Did God Create the World and the Human Race?

The Scripture reveals that God created the heavens and the earth in all its vast array. He created all things visible and invisible. There is nothing in the entire universe, including space and time, which does not have its origin in God’s being and creative acts. God is the first cause of everything. Christians have long distinguished between immediate and mediate creation. Immediate creation means that God creates directly “out of nothing.” He spoke and matter was created. He spoke and order was brought out of chaos, and so forth. God also creates in mediate ways, meaning that he superintends the ongoing creative overflow of the world. This means that God not only started everything by creating time, space, and matter, it also means that he continues to superintend his creation even as we participate with him in creation through childbearing and other kinds of creative acts, including everything from painting a portrait to designing a rocket to creating an electronic circuit for cell phones and personal computers.

While all Christians believe, in principle, in both immediate and mediate creation by God, there are genuine differences about where the line is drawn. Some Christians have a very broad view of mediate creation which would include an extended evolutionary process in the emergence of the current created order. Other Christians reject most evolutionary theories and believe that the entire created order, in all its detailed intricacies, is the result of the immediate act of God’s spoken word. Certainly no truly Christian view, however, can deny that God is the first cause of the universe, that he created man and woman in his own image, and that he is sovereign over all of creation, including a direct supervision of the whole creation. God created the world out of nothing by calling it into existence.

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What Is the Trinity?

Christianity, like all monotheistic religions, asserts that there is only one God. We do not believe in three Gods. However, Christianity is unique in our understanding that the one God exists in three eternal and personal distinctions known as Father, Son, and Holy Spirit. The church has used the word “Trinity” to capture this great mystery. The word “Trinity” is a combination of two words, “Tri” and “unity.” The “tri” refers to the three eternal distinctions; the “unity” is to reinforce that we believe in only one God. This is normally expressed by saying that we believe that God is one in essence, but reveals himself through three eternal personal distinctions known as Father, Son, and Holy Spirit.

The purpose of this revelation is primarily to demonstrate the personal, relational nature of God. God is, even apart from creation, eternally personal and relational. As the Puritans once observed, “God is, in himself, a sweet society.” There is relationship in the very nature of who God is. The whole universe flows forth from an eternal, relational tri-unity, not from a non-relational, solitary figure as taught by Islam.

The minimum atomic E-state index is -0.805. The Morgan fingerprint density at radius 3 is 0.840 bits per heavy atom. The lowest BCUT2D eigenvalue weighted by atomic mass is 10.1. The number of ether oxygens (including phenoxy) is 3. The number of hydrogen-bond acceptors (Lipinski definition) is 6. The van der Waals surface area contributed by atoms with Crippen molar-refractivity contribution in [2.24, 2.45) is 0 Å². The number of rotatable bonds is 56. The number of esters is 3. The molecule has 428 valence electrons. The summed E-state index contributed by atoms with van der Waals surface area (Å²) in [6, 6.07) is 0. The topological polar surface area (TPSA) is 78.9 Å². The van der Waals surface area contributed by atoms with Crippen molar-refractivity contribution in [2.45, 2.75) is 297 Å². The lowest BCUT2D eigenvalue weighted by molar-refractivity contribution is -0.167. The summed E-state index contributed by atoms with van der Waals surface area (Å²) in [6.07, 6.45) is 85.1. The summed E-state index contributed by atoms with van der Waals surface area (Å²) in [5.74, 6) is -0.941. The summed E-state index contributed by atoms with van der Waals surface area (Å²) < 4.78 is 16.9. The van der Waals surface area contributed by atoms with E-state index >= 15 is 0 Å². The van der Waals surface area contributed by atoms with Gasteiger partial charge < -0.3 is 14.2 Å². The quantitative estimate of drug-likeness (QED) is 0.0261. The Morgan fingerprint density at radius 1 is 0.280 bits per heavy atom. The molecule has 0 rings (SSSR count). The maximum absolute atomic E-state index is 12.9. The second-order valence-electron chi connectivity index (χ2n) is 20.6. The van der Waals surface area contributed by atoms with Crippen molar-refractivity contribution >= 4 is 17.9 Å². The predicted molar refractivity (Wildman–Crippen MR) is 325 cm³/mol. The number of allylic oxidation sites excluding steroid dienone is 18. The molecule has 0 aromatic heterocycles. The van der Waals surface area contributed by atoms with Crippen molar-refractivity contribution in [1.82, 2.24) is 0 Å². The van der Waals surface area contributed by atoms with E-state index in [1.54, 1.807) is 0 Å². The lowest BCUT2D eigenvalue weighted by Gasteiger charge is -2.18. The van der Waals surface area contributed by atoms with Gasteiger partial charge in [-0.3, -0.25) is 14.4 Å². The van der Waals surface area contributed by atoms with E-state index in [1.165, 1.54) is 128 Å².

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Keys to Catechesis: Discern the Prior Working of the Holy Spirit

Christians are commanded to “make culture” by reconstructing the grand narrative of the gospel. This grand story echoes from creation to fall, from covenant to incarnation, from resurrection to ascension, from Pentecost to church, from the return of Christ to New Creation. This big narrative of God’s mighty, redemptive acts loses its coherence when we only tell bits and pieces of the story. Often the surrounding, post-Christian culture forgets the grand story completely. Yet, the greatest tragedy is that the Church itself has so fragmented and domesticated the grand story that we are called to rebuild the broken walls almost from scratch. As Wesleyans, we must focus on the distinctives of our tradition as we seek to restore the fragmented gospel story.

The first rebuilding step is catechesis, or oral biblical instruction in the church and home, sometimes called altar and hearth catechesis. Although traditionally catechesis relates to the Catholic tradition, all Christian faiths are commanded to verbally share and teach others the gospel story. In Deuteronomy 6:6-7 Moses gives a command from the Lord, saying:

“Write these commandments that I’ve given you today on your hearts. Get them inside of you and then get them inside your children. Talk about them wherever you are, sitting at home or walking in the street; talk about them from the time you get up in the morning to when you fall into bed at night. Tie them on your hands and foreheads as a reminder; inscribe them on the doorposts of your homes and on your city gates.” (MSG)

Often when Christians begin to think about catechesis they begin by brainstorming what Christians should “do” or “know.” The “do” list includes such spiritual disciplines as prayer and scripture reading. The “know” list likely includes key doctrines such as the two natures of Christ, the doctrine of the Trinity or the Ten Commandments. However, the Wesleyan catechesis does not begin with knowledge, but with the person of Christ. Catechesis begins with the prior act of God in prevenient grace. Wesley believed all spiritual formation began with God’s action on behalf of the sinner, bridging the gap between human depravity and free will. Prevenient grace lifts the human race out of its debauchery and grants us the capacity to respond further to God’s grace. Jesus declares that “no one can come to me unless the Father who sent me draws him” (John 6:44). This verse clearly refers to a longing rooted in the Triune God that precedes our justification. God’s prevenient grace is His act of unmerited favor. God’s grace “enlightens everyone” (John 1:9) and lifts us up, allowing us to exercise our will and respond to the gift of Christ. Thomas Oden aptly says that “the divine will always ‘goes before’ or ‘prevenes’ (leads the way) for the human will, so that the human will may choose freely in accord with the divine will.”1